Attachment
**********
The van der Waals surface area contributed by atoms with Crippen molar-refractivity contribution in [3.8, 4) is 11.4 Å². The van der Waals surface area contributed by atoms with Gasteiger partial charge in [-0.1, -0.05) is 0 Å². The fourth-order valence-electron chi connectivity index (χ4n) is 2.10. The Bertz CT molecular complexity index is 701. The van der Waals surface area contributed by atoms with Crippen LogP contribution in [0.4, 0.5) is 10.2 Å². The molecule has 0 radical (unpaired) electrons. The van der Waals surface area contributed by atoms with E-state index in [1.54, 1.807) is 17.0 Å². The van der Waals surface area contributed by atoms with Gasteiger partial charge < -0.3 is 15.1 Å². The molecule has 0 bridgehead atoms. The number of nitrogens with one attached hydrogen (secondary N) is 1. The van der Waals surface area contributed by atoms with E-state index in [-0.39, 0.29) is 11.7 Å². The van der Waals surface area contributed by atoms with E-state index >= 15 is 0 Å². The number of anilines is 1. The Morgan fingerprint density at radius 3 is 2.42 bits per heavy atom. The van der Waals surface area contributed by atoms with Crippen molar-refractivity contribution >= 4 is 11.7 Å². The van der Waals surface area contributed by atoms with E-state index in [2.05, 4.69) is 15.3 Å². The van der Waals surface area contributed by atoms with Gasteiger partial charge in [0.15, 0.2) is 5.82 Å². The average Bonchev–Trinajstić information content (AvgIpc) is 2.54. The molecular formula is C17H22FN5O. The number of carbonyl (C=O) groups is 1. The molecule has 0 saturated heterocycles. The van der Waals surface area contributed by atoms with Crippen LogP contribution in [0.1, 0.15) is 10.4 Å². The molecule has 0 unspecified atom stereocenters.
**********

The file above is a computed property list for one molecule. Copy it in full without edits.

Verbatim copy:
The van der Waals surface area contributed by atoms with Crippen molar-refractivity contribution in [3.8, 4) is 11.4 Å². The van der Waals surface area contributed by atoms with Gasteiger partial charge in [-0.1, -0.05) is 0 Å². The fourth-order valence-electron chi connectivity index (χ4n) is 2.10. The Bertz CT molecular complexity index is 701. The van der Waals surface area contributed by atoms with Crippen LogP contribution in [0.4, 0.5) is 10.2 Å². The molecule has 0 radical (unpaired) electrons. The van der Waals surface area contributed by atoms with E-state index in [1.54, 1.807) is 17.0 Å². The van der Waals surface area contributed by atoms with Gasteiger partial charge < -0.3 is 15.1 Å². The molecule has 0 bridgehead atoms. The number of nitrogens with one attached hydrogen (secondary N) is 1. The van der Waals surface area contributed by atoms with E-state index in [-0.39, 0.29) is 11.7 Å². The van der Waals surface area contributed by atoms with E-state index >= 15 is 0 Å². The number of anilines is 1. The Morgan fingerprint density at radius 3 is 2.42 bits per heavy atom. The van der Waals surface area contributed by atoms with Crippen molar-refractivity contribution >= 4 is 11.7 Å². The van der Waals surface area contributed by atoms with E-state index in [2.05, 4.69) is 15.3 Å². The van der Waals surface area contributed by atoms with Gasteiger partial charge in [0.15, 0.2) is 5.82 Å². The average Bonchev–Trinajstić information content (AvgIpc) is 2.54. The molecular formula is C17H22FN5O. The number of carbonyl (C=O) groups is 1. The molecule has 0 saturated heterocycles. The van der Waals surface area contributed by atoms with Crippen LogP contribution in [0.1, 0.15) is 10.4 Å². The molecule has 0 unspecified atom stereocenters.